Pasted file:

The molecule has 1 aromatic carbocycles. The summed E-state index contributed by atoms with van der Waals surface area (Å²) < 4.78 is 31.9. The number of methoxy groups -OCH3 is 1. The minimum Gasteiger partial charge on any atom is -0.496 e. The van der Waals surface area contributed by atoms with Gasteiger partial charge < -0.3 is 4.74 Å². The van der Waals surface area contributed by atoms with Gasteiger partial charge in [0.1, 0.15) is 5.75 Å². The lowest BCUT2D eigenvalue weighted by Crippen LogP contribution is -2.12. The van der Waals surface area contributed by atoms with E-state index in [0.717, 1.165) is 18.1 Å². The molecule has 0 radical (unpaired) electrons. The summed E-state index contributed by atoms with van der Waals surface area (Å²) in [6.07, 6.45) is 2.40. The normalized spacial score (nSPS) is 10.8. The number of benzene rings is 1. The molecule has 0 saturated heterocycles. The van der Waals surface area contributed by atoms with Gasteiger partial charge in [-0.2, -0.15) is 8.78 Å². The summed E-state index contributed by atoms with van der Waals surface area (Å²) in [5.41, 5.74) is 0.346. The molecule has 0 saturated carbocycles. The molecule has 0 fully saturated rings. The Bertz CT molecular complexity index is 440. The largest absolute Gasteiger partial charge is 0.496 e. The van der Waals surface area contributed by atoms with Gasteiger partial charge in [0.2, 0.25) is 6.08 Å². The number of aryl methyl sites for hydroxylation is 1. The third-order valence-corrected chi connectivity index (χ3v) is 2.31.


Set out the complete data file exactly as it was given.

The molecule has 1 aromatic carbocycles. The summed E-state index contributed by atoms with van der Waals surface area (Å²) < 4.78 is 31.9. The number of methoxy groups -OCH3 is 1. The minimum Gasteiger partial charge on any atom is -0.496 e. The van der Waals surface area contributed by atoms with Gasteiger partial charge < -0.3 is 4.74 Å². The van der Waals surface area contributed by atoms with Gasteiger partial charge in [0.1, 0.15) is 5.75 Å². The lowest BCUT2D eigenvalue weighted by Crippen LogP contribution is -2.12. The van der Waals surface area contributed by atoms with E-state index in [0.717, 1.165) is 18.1 Å². The molecule has 0 radical (unpaired) electrons. The summed E-state index contributed by atoms with van der Waals surface area (Å²) in [6.07, 6.45) is 2.40. The normalized spacial score (nSPS) is 10.8. The number of benzene rings is 1. The molecule has 0 saturated heterocycles. The van der Waals surface area contributed by atoms with Gasteiger partial charge in [-0.2, -0.15) is 8.78 Å². The summed E-state index contributed by atoms with van der Waals surface area (Å²) in [5.41, 5.74) is 0.346. The molecule has 0 saturated carbocycles. The molecule has 0 fully saturated rings. The Bertz CT molecular complexity index is 440. The largest absolute Gasteiger partial charge is 0.496 e. The van der Waals surface area contributed by atoms with Gasteiger partial charge in [0.2, 0.25) is 6.08 Å². The number of aryl methyl sites for hydroxylation is 1. The third-order valence-corrected chi connectivity index (χ3v) is 2.31.